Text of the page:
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Behind the Scenes with Tabor’s History Department

Posted by Wes Chaput, faculty on Apr 8, 2020 6:11:32 PM

It feels good to be back in school. Although it is true that we would all prefer to be together on our beautiful campus, I am increasingly grateful for the fact that our students are still connected and they are still learning. For this reason, I want to share with you some of the work our young scholars are doing in their history classrooms this trimester.

Gas MaskThe freshman course, Modern World History, has hit the ground running and are approximately halfway through a deep dive on World War I. The students are doing research, participating in online spider-web discussions, and are preparing for an online Treaty of Versailles simulation. They will each represent a country that fought in the war and attempt to negotiate a peace to end a conflict, which at that time, was called the “War to end all Wars.” After the simulation, they will write a reflection on what they learned and the long-lasting consequences of the first World War on the 20th century. Stay tuned for an interesting podcast project coming up in the next unit of the trimester on the Spanish Flu of 1918.

One of the strengths of Tabor’s History curriculum is its diverse list of full-year and trimester electives. Advanced Topics in United States History is a full-year course and they too are managing the transition to online learning well. They are currently studying the Cold War via an in-depth analysis of the movie Dr. Strangelove. They will study the Civil Rights movement next and Mr. Pardo is excited to continue developing their writing skills while helping his students “make a new discovery or two along the way.” Similarly, Mr. Bratton, who teaches Human Rights, is excited to get to know his students and get the course underway.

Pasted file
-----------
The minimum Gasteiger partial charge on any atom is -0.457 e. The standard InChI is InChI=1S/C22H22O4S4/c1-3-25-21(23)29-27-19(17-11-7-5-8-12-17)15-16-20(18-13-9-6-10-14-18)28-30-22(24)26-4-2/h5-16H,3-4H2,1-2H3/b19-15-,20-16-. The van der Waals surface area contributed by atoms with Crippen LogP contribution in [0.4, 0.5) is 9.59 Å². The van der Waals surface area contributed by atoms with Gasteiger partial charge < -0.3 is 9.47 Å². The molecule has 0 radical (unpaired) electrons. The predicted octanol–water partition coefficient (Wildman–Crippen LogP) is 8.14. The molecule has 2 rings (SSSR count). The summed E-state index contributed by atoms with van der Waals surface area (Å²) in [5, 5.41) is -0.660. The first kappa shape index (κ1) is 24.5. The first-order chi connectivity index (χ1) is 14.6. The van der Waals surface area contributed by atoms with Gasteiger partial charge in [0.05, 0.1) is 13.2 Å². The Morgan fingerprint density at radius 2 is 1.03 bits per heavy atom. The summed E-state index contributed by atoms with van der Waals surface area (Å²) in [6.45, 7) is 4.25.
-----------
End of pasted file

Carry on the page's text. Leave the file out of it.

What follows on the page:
“In Human Rights,” Mr. Bratton says, “we strive to understand the dignity and rights of a person and we are going to learn about a construct called the Pyramid of Hate; how mere name-calling can systemically evolve into some of the world’s most horrific crimes against humanity.” Mr. Bratton is also excited about the prospect of online learning and believes that community need not suffer as a result of physical separation. “More than ever before, protocols and technology have allowed me to experience “community” with my students in a way that was not necessarily needed before.” Mr. DaSilva, who teaches Global Studies, another trimester elective, would agree.

When I asked him what he was excited about this trimester he gave a very philosophical answer, “It’s often said that crisis leads to opportunity. This is a very important time to be teaching Global Studies using Global Citizenship as a foundation and the UN Sustainable Development Goals as a framework.” Mr. DaSilva is also excited to lead his students in an exploration of globalization in the 21st century. 

I want to quickly mention two more exciting courses. The first is Mrs. O’Brien’s Executive Branch elective. Students will spend a large part of the trimester researching the 22nd Amendment. They will then formulate and write an argument paper on whether Presidents in the United States should serve for a single term of six years or continue with the two-term system currently in place. Also interesting is a detailed investigation of the ways in which COVID-19 is altering consumer preferences and purchasing habits. This is just one of many fascinating questions Mrs. Mattison’s Microeconomics class will be investigating this trimester.

In closing, I have attached an image recently created by Nicole Joffe ‘23 who is a current student in Modern World History. It depicts a German soldier wearing a gas mask in combat during World War I. I share this image (with permission) because it is amazing and profound. It captures the horror of the trenches (and is done in the style of Otto Dix, a famous German painter, and Word War I veteran) but the clearing smoke and gas gives me hope. It reminds me that the Great War, and the pestilence that followed it, would eventually end and that we too shall return to the shores of Sippican Harbor. In the meantime, our teachers and students remain dedicated to our mission and are looking forward to the rest of the trimester. Stay healthy, stay safe, and be well.


Gas Mask – Nicole Joffe Class of 2023

Topics: Tabor Academy